However, in the United States today, nonhuman animals’ rights are generally not recognized. In the typical egg production facility, hens are held captive in battery cages, barren metal contraptions so tiny that each hen does not even have enough room to spread her wings, much less move around. For nearly their entire pregnancies, mother sows are confined to cramped gestation crates, painful metal cages that make it impossible to lie down comfortably or turn around. More standard factory farm practices are discussed in these pages at Farm Sanctuary. These “standard practices” are “routine” and legal, but often elicit horror and outrage from people learning about them for the first time. What is more, the things we do to animals who are raised for food, experimentation, and entertainment would be illegal were they done to a dog, cat, or human being.

In contrast to more abstract philosophical discussions in metaphysics and epistemology, animal ethics is particularly gripping for young people because it deals with issues that are directly affected by our day-to-day actions. Most of us interact directly with some nonhuman animals on a daily basis. Even if we live in cities and do not live with companion animals, we are likely to interact with pigeons and squirrels any time we leave the house. Every day, we make the choice whether to eat an animal or not to, and whether to support circuses that profit from animal humiliation instead of solely from human talent. We also must recognize that as beings who consume, we will inevitably cause some amount of destruction and suffering every day just by existing, particularly within the structure of today’s society that depends so much on industrialized agriculture and on technology that pollutes and destroys the environment. We each must take on the responsibility to evaluate our own circumstances to make rational choices that we feel good about. Hopefully the poems and questions on this site will give young philosophers the tools to delve a little more deeply into these ethical questions we face each day.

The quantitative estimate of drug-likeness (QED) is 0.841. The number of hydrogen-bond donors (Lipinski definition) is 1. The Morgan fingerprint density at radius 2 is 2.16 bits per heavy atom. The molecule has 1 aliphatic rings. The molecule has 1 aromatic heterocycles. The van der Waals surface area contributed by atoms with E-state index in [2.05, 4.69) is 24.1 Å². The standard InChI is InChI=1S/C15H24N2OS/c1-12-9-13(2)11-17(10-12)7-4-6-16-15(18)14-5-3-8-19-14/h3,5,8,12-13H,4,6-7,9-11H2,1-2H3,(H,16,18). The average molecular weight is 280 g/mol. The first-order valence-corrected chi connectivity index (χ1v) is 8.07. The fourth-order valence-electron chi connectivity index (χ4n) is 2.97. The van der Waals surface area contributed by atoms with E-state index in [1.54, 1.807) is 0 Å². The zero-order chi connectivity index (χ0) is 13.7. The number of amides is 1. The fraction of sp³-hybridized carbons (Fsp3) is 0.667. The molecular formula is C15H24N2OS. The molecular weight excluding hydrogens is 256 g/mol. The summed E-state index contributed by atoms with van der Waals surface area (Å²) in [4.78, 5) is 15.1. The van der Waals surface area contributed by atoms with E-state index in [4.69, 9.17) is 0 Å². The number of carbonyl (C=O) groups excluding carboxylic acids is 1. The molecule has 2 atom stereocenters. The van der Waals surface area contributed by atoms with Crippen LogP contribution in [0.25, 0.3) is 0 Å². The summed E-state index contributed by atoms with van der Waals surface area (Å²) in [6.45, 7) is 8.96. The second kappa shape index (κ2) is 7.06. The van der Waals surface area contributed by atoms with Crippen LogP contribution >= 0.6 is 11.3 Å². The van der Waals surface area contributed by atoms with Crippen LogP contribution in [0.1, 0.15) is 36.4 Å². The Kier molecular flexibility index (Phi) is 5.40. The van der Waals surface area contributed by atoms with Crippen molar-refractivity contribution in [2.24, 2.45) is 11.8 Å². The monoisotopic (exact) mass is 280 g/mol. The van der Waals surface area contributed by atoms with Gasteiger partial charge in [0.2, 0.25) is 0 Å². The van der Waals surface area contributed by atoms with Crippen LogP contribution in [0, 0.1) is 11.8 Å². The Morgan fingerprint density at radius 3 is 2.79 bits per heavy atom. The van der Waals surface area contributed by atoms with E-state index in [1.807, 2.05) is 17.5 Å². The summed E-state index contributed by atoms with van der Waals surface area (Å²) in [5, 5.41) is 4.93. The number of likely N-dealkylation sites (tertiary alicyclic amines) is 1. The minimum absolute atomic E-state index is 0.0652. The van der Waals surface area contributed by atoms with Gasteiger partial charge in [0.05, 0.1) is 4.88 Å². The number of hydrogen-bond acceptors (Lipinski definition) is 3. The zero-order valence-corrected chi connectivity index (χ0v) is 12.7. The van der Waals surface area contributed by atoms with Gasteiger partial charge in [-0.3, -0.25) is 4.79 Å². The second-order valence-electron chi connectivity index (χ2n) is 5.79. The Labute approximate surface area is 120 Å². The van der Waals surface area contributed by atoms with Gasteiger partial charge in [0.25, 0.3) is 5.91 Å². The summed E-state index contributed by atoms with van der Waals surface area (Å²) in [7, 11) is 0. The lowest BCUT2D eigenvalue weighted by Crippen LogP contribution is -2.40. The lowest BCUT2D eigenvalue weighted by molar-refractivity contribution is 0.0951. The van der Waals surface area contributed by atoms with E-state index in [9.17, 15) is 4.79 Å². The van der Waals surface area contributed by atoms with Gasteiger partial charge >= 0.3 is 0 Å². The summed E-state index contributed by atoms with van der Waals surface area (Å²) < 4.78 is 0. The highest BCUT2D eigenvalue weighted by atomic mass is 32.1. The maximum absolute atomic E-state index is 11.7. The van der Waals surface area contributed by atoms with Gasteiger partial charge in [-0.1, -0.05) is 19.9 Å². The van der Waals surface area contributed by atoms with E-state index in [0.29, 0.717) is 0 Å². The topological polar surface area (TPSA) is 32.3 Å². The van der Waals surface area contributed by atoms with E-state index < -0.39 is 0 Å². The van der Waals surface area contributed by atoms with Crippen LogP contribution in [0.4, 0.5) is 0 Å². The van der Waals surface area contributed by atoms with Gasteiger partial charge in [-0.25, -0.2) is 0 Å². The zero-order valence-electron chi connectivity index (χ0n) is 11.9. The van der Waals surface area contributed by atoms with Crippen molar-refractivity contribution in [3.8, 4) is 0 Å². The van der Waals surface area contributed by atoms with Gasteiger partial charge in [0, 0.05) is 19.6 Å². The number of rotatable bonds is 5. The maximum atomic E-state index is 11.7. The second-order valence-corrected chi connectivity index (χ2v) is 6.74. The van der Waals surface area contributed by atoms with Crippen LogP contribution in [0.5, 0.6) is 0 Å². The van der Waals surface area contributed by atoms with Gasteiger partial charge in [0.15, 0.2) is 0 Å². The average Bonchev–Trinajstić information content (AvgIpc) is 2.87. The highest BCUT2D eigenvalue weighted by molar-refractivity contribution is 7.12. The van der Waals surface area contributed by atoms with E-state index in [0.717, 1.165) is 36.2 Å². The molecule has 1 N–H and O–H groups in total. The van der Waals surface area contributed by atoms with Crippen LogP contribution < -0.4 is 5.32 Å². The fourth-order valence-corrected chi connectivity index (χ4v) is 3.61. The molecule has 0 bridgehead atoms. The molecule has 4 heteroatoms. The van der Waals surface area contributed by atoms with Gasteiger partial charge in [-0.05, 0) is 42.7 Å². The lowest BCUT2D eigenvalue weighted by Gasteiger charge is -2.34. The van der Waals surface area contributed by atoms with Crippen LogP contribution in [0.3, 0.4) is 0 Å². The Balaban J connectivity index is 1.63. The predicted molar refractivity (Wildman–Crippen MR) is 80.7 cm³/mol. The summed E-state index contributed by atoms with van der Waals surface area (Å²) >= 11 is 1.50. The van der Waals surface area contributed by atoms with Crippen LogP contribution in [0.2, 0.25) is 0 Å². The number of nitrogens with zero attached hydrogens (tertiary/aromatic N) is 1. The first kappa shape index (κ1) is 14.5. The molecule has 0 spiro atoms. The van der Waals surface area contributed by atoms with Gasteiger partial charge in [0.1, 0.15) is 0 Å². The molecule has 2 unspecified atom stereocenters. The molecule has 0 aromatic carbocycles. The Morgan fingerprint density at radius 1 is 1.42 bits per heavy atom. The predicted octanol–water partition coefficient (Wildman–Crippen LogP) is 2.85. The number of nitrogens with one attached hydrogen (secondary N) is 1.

Peter Singer, a modern preference utilitarian philosopher, is considered one of the main fathers of the modern animal liberation and animal rights movement. In Animal Liberation, he outlines the principle of equal consideration of interests, which says that if we are going to treat someone differently based on a particular difference, then that difference must be morally relevant. Species, he argues, just like race, gender, or nationality, is not a morally relevant difference. It does not play a role in our ability to have interests and feel physical and emotional pain, so it should not play a role in one’s right to avoid suffering and to be treated with dignity.